S1. Noble Gas Isotopes, Stable Isotopes, or Thermochronology Applied to Iron Oxide-Copper-Gold Deposits in the United States
The U.S. Geological Survey is about to embark on an assessment of the Nations mineral resources (http://www.usgs.gov/science_strategy/). Of particular significance for assessing copper, gold, uranium, and energy critical elements (American Physical Society Panel on Public Affairs and The Materials Research Society, 2011) is the broad class of hydrothermal ore deposits commonly referred to as IOCG (iron oxide-copper-gold) deposits (Williams and others, 2005; Groves and others, 2010). IOCG deposits represent enigmatic targets for assessment because they apparently form under diverse hydrothermal environments (for example, magmatic, basinal, or metamorphic) and contain widely varying abundances of iron, copper, gold, uranium, and elements that have come to be recognized as critical for emerging energy technologies, including rare earth elements, scandium, yttrium, cobalt, silver, rhenium, and indium. The United States has several recognized and potential IOCG districts that require a better geologic understanding so that the potential for future resource discoveries can be predicted with the highest possible confidence.
We seek a Mendenhall Fellow to conduct research on one or more IOCG districts in the United States with the goals of identifying the sources of volatiles and metals for mineralizing fluids, determining thermal and exhumation histories, and determining the potential for undiscovered resources. We are particularly interested in candidates with experience in noble gas isotope geochemistry, light stable isotope geochemistry, or U-Th-He or K-Ar thermochronology.
Applicants are free to identify critical scientific questions the answers to which will advance the understanding of IOCG deposits within the United States. Research plans should include testable hypotheses and follow a realistic time frame. Examples of topics that could be addressed include (1) noble gas isotope compositions of fluid inclusions to determine volatile sources; (2) light stable isotope geochemistry of hydrothermal mineral assemblages as a constraint on thermal history and indicator of the source and history of water, carbon, and sulfur in ore-forming fluids; (3) thermochronology of IOCG deposits as determined by noble gas diffusion experiments to elucidate heating and burial/exhumation histories; (4) halogen contents of fluid inclusions by nuclear irradiation and measurement of daughter noble gas isotopes; and (5) broader genetic aspects, including the relation of IOCG districts to the geodynamic evolution of North America.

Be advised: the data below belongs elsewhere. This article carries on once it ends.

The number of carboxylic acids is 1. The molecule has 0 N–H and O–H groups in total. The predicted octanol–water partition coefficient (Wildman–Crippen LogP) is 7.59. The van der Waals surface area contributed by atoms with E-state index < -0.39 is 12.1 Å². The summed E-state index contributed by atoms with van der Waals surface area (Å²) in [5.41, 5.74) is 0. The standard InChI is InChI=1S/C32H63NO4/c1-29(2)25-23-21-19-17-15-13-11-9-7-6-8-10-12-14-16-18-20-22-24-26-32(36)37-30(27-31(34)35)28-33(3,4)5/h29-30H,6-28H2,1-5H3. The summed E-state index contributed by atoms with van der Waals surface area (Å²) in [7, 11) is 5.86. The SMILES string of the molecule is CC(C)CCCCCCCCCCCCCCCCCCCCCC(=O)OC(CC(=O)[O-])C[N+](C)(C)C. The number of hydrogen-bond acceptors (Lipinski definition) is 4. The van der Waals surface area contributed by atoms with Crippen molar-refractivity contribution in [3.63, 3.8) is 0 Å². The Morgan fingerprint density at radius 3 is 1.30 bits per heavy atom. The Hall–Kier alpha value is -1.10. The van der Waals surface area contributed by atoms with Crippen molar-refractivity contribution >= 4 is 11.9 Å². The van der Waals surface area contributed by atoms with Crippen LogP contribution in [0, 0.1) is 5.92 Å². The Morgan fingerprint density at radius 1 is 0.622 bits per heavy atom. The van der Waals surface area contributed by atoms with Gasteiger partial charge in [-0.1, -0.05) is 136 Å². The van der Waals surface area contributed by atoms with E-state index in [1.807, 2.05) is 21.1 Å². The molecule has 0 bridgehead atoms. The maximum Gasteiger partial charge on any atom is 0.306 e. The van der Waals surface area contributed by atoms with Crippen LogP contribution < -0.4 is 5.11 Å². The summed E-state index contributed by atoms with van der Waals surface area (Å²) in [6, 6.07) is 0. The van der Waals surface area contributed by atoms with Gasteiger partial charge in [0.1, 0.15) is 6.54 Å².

American Physical Society Panel on Public Affairs and The Materials Research Society, 2011, Energy critical elements—Developing new technologies to foster U.S. energy independence: Washington D.C., American Physical Society, 24 p.
Williams, P.J., Barton, M.D., Johnson, D.A., Fontbote, L., de Haller, A., Mark, G., Oliver, N.H.S., and Marschik, R., 2005, Iron oxide copper-gold deposits: Geology, space-time distribution, and possible modes of origin, in Hedenquist, J.W., Thompson, J.F.H., Goldfarb, R.J., and Richards, J.P., eds., Society of Economic Geologists 100th anniversary volume, p. 371–406.
Groves, D.I., Bierlein, F.P., Meinert, L.D., and Hitzman, M.W., 2010, Iron oxide copper-gold (IOCG) deposits through Earth history: Implications for origin, lithospheric setting, and distinction from other epigenetic iron oxide deposits: Economic Geology, vol.105, no. 3, p. 641.
Proposed Duty Station: Denver, CO
Areas of Ph.D.: Geology, isotope geochemistry, thermochronology, economic geology (candidates holding a Ph.D. in other disciplines but with knowledge and skills relevant to the Research Opportunity may be considered).
Qualifications: Applicants must meet one of the following qualifications: Research Geologist, Research Chemist
(This type of research is performed by those who have backgrounds for the occupations stated above. However, other titles may be applicable depending on the applicant's background, education, and research proposal. The final classification of the position will be made by the Human Resources specialist.)
Research Advisors: Craig Johnson, (303) 236-7935, email@example.com; Mike Cosca, (303) 236-4974, firstname.lastname@example.org; Al Hofstra, (303) 236-5530, email@example.com; Rich Goldfarb, (303) 236-2441, firstname.lastname@example.org, Andrew Hunt, (303) 236-4931, email@example.com
Human Resources Office contact: Candace Azevedo, (916) 278-9393, firstname.lastname@example.org
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